Wal-Mart is the company we love to hate. But let's be honest with ourselves. There was a time when we welcomed them into our communities. That smiling yellow face swaying like the hypnotist's gold watch. We were lured by low prices and mega-store convenience. But in allowing ourselves to be led down this road, consumers have become unwitting accomplices in the flight of manufacturing jobs overseas, and in the degradation of the wages and working conditions of jobs both in the US and overseas. We can blame Wal-Mart, we can blame the government for its big-business coddling, but it's time we assume our rightful share of the blame.
Business tells us that the only things we want are low price and convenience. Why do they believe this? Could it be because we have allowed ourselves to become complacent, docile, silent consumers who will accept whatever a retailer offers us, as long as it is offered at an attractive price at a convenient location?
In lieu of active participation by consumers, retailers decide for us. What do we lose when retailers operate in a vacuum? Consumers lose control over selection and quality. Retailers lose the ability to carve out creative and lucrative market niches based on other consumer preferences. We all lose diversity and competition in the market place.
Consumers must stop allowing retailers to define the entire retail relationship. As I remember it, the relationship is supply AND demand. We as consumers, whether we know it or not, can and should define what retailers stock. What are our priorities? Do we complain when favorite products are pulled from store shelves? Do we request that new items be carried in our local markets? Do we complain about poor quality or service? Have we given retailers any real indication that we have other preferences or priorities? Are we willing to wield our considerable power to influence the marketplace?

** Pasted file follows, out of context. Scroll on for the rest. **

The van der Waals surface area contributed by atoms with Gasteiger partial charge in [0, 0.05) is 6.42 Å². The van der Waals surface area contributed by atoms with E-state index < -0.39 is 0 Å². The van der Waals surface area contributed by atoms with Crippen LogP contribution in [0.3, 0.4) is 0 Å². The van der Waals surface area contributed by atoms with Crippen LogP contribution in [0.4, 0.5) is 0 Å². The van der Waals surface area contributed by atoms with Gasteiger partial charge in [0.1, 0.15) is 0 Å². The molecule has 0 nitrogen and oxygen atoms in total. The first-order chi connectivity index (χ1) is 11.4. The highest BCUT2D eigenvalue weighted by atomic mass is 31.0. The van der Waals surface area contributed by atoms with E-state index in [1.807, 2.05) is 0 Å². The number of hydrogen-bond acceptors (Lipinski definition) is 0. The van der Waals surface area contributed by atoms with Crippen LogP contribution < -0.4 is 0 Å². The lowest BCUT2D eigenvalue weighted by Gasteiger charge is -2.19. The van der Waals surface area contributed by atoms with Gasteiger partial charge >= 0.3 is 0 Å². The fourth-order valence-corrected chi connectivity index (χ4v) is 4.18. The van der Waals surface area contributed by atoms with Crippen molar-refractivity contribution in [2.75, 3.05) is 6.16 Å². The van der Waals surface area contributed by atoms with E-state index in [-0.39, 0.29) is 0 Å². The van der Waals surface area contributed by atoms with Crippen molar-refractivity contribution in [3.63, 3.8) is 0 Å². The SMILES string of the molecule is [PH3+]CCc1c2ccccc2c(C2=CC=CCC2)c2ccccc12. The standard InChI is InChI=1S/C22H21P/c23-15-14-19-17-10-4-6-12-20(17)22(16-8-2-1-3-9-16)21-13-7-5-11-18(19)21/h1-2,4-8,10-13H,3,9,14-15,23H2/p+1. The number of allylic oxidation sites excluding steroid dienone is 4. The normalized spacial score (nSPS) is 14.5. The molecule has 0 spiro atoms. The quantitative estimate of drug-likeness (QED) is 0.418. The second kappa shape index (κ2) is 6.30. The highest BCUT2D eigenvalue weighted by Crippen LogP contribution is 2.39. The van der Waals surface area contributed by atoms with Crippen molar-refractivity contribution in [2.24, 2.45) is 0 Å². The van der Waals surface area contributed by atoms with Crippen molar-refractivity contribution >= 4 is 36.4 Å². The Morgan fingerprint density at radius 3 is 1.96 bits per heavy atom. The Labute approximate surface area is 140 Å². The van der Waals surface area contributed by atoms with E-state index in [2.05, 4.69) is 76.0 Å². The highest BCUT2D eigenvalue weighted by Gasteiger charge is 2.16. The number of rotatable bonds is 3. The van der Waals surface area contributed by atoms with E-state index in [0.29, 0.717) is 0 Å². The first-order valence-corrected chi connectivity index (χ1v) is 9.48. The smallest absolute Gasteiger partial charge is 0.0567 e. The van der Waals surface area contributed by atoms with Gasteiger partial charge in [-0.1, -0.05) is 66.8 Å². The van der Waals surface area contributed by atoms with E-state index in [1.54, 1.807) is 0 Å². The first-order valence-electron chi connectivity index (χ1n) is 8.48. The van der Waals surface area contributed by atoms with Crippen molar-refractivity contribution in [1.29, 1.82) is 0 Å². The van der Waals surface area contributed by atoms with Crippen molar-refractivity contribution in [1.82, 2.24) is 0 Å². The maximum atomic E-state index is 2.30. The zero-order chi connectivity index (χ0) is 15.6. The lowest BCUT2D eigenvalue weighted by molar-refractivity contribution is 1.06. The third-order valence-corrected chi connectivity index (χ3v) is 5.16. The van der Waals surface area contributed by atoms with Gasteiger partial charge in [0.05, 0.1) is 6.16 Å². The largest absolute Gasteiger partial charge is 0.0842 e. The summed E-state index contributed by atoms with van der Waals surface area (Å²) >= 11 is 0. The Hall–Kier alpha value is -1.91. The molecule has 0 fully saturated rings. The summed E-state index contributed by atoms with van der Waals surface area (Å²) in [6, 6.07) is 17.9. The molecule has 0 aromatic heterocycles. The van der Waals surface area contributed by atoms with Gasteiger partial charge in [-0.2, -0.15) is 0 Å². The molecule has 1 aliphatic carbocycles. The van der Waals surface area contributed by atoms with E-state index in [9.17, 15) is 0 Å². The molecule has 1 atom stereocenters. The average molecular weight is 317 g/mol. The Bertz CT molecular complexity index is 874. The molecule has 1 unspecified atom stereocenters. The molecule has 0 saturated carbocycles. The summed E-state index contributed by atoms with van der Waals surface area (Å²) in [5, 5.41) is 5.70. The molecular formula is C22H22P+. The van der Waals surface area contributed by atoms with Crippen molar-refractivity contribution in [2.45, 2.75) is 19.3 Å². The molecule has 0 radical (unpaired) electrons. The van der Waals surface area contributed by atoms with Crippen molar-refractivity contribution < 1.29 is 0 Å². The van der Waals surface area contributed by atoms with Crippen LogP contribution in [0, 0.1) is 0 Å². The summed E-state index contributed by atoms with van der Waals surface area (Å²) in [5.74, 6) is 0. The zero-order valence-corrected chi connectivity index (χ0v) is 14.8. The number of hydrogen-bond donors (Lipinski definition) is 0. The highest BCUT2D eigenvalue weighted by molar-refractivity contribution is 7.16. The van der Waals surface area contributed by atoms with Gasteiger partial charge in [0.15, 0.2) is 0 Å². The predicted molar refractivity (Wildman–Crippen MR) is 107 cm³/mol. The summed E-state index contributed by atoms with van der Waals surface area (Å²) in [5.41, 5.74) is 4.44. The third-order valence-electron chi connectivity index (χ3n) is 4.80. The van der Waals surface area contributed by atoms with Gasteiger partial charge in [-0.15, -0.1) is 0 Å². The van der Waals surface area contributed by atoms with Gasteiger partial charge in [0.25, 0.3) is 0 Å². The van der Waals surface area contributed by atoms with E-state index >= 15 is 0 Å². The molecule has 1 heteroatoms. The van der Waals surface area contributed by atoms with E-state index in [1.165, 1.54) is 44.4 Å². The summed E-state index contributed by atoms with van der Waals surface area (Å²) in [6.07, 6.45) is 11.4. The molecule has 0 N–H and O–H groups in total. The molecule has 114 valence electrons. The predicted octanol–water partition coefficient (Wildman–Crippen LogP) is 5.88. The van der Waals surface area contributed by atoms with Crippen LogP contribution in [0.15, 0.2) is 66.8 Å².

There will always be customers who shop with only the lowest price in mind, through financial necessity or personal preference. For those of us willing and able to pay a higher price to serve other priorities, it is time to act. Here is my 7 step program for taking back the marketplace:
1.Establish relationships with local vendors. Make it personal, make eye contact, remember their names. In time they will remember you, that you are a customer that always shops on Wednesdays, that you always bring your own shopping bags, that you purchase specialty (read: high mark-up) items etc.
2.Shop at independent vendors whenever possible. They are more likely to carry specialty and unusual items, and to respond to customer requests. Since they have smaller infrastructures managers are empowered to make their own stocking decisions. With chain stores, product stocking, even including the number of facings of an item, may be rigidly controlled by a distant corporate office.
3.When a cashier asks you "Did you find everything you were looking for?" answer truthfully and be specific. Make sure they are aware of items out of stock, or that you noticed that an item was no longer carried. Fill out those customer surveys on your receipts.